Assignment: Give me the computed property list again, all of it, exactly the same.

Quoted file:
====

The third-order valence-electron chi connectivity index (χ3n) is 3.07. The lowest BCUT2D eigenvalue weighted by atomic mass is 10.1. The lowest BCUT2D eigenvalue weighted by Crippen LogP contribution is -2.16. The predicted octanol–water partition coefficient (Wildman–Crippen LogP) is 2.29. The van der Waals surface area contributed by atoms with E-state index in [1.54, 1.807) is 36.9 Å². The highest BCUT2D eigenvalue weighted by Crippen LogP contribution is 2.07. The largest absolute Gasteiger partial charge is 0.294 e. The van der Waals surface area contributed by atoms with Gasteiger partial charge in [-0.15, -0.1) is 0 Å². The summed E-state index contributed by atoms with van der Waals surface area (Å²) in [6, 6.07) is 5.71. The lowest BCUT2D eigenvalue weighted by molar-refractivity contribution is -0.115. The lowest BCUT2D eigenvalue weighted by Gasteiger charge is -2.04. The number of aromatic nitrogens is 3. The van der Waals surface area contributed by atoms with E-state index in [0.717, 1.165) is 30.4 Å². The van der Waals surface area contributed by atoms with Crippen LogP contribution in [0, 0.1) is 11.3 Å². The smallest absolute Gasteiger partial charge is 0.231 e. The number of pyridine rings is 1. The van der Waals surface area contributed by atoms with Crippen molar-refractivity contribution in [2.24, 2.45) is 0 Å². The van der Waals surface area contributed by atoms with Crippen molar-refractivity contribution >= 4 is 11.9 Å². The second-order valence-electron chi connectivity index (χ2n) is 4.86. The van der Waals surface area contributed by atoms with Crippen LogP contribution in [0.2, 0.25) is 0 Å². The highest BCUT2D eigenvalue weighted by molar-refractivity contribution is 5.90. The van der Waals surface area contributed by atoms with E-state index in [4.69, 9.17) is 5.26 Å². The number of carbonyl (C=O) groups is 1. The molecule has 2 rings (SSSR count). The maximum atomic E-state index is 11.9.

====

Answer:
The third-order valence-electron chi connectivity index (χ3n) is 3.07. The lowest BCUT2D eigenvalue weighted by atomic mass is 10.1. The lowest BCUT2D eigenvalue weighted by Crippen LogP contribution is -2.16. The predicted octanol–water partition coefficient (Wildman–Crippen LogP) is 2.29. The van der Waals surface area contributed by atoms with E-state index in [1.54, 1.807) is 36.9 Å². The highest BCUT2D eigenvalue weighted by Crippen LogP contribution is 2.07. The largest absolute Gasteiger partial charge is 0.294 e. The van der Waals surface area contributed by atoms with Gasteiger partial charge in [-0.15, -0.1) is 0 Å². The summed E-state index contributed by atoms with van der Waals surface area (Å²) in [6, 6.07) is 5.71. The lowest BCUT2D eigenvalue weighted by molar-refractivity contribution is -0.115. The lowest BCUT2D eigenvalue weighted by Gasteiger charge is -2.04. The number of aromatic nitrogens is 3. The van der Waals surface area contributed by atoms with E-state index in [0.717, 1.165) is 30.4 Å². The van der Waals surface area contributed by atoms with Crippen LogP contribution in [0, 0.1) is 11.3 Å². The smallest absolute Gasteiger partial charge is 0.231 e. The number of pyridine rings is 1. The van der Waals surface area contributed by atoms with Crippen molar-refractivity contribution in [2.24, 2.45) is 0 Å². The van der Waals surface area contributed by atoms with Crippen molar-refractivity contribution >= 4 is 11.9 Å². The second-order valence-electron chi connectivity index (χ2n) is 4.86. The van der Waals surface area contributed by atoms with Crippen LogP contribution in [0.2, 0.25) is 0 Å². The highest BCUT2D eigenvalue weighted by molar-refractivity contribution is 5.90. The van der Waals surface area contributed by atoms with E-state index in [4.69, 9.17) is 5.26 Å². The number of carbonyl (C=O) groups is 1. The molecule has 2 rings (SSSR count). The maximum atomic E-state index is 11.9.